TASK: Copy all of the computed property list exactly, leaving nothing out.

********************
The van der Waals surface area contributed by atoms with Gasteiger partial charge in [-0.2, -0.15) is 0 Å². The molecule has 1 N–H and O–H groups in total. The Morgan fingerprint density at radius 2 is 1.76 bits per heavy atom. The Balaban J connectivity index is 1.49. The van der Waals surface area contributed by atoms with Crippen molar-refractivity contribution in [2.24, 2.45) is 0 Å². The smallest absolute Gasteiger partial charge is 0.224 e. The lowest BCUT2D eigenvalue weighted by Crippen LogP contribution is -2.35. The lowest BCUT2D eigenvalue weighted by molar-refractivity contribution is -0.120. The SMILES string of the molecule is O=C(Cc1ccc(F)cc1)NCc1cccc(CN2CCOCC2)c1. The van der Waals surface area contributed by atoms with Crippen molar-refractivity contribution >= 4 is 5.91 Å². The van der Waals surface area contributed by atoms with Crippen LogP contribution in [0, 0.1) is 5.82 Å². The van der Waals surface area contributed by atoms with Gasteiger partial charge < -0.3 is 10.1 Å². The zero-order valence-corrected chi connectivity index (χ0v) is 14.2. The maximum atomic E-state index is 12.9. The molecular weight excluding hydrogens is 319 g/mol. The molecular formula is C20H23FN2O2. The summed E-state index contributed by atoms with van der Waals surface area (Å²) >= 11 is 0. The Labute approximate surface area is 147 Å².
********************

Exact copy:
The van der Waals surface area contributed by atoms with Gasteiger partial charge in [-0.2, -0.15) is 0 Å². The molecule has 1 N–H and O–H groups in total. The Morgan fingerprint density at radius 2 is 1.76 bits per heavy atom. The Balaban J connectivity index is 1.49. The van der Waals surface area contributed by atoms with Crippen molar-refractivity contribution in [2.24, 2.45) is 0 Å². The smallest absolute Gasteiger partial charge is 0.224 e. The lowest BCUT2D eigenvalue weighted by Crippen LogP contribution is -2.35. The lowest BCUT2D eigenvalue weighted by molar-refractivity contribution is -0.120. The SMILES string of the molecule is O=C(Cc1ccc(F)cc1)NCc1cccc(CN2CCOCC2)c1. The van der Waals surface area contributed by atoms with Crippen molar-refractivity contribution >= 4 is 5.91 Å². The van der Waals surface area contributed by atoms with Crippen LogP contribution in [0, 0.1) is 5.82 Å². The van der Waals surface area contributed by atoms with Gasteiger partial charge < -0.3 is 10.1 Å². The zero-order valence-corrected chi connectivity index (χ0v) is 14.2. The maximum atomic E-state index is 12.9. The molecular weight excluding hydrogens is 319 g/mol. The molecular formula is C20H23FN2O2. The summed E-state index contributed by atoms with van der Waals surface area (Å²) >= 11 is 0. The Labute approximate surface area is 147 Å².